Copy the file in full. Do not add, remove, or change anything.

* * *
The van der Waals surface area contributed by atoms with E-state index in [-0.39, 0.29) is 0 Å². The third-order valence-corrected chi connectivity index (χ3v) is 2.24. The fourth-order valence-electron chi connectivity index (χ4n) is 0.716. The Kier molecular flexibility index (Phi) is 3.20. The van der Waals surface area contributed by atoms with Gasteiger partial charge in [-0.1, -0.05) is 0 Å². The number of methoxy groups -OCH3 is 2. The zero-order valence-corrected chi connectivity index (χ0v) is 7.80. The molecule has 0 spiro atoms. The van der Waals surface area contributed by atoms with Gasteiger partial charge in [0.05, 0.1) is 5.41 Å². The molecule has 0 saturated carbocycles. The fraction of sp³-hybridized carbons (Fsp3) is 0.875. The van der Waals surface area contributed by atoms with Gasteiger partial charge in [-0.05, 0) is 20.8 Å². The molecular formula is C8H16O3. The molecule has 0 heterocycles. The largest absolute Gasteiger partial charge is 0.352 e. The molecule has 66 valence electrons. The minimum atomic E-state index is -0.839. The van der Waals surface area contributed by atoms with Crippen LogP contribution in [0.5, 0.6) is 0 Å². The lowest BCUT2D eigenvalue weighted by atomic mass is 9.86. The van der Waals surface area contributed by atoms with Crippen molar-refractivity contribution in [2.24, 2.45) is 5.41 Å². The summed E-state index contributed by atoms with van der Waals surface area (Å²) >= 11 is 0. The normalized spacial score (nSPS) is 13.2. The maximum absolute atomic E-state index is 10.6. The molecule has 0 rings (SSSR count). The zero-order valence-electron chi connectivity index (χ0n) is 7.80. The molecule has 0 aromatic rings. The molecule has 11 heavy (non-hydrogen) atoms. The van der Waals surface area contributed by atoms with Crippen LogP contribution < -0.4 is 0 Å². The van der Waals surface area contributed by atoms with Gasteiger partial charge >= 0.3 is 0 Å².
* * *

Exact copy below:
The van der Waals surface area contributed by atoms with E-state index in [-0.39, 0.29) is 0 Å². The third-order valence-corrected chi connectivity index (χ3v) is 2.24. The fourth-order valence-electron chi connectivity index (χ4n) is 0.716. The Kier molecular flexibility index (Phi) is 3.20. The van der Waals surface area contributed by atoms with Gasteiger partial charge in [-0.1, -0.05) is 0 Å². The number of methoxy groups -OCH3 is 2. The zero-order valence-corrected chi connectivity index (χ0v) is 7.80. The molecule has 0 spiro atoms. The van der Waals surface area contributed by atoms with Gasteiger partial charge in [0.05, 0.1) is 5.41 Å². The molecule has 0 saturated carbocycles. The fraction of sp³-hybridized carbons (Fsp3) is 0.875. The van der Waals surface area contributed by atoms with Gasteiger partial charge in [-0.05, 0) is 20.8 Å². The molecular formula is C8H16O3. The molecule has 0 heterocycles. The largest absolute Gasteiger partial charge is 0.352 e. The molecule has 66 valence electrons. The minimum atomic E-state index is -0.839. The van der Waals surface area contributed by atoms with Crippen LogP contribution in [0.5, 0.6) is 0 Å². The lowest BCUT2D eigenvalue weighted by atomic mass is 9.86. The van der Waals surface area contributed by atoms with Crippen molar-refractivity contribution in [2.24, 2.45) is 5.41 Å². The summed E-state index contributed by atoms with van der Waals surface area (Å²) >= 11 is 0. The normalized spacial score (nSPS) is 13.2. The maximum absolute atomic E-state index is 10.6. The molecule has 0 rings (SSSR count). The zero-order valence-electron chi connectivity index (χ0n) is 7.80. The molecule has 0 aromatic rings. The molecule has 11 heavy (non-hydrogen) atoms. The van der Waals surface area contributed by atoms with Crippen LogP contribution < -0.4 is 0 Å². The van der Waals surface area contributed by atoms with Gasteiger partial charge >= 0.3 is 0 Å².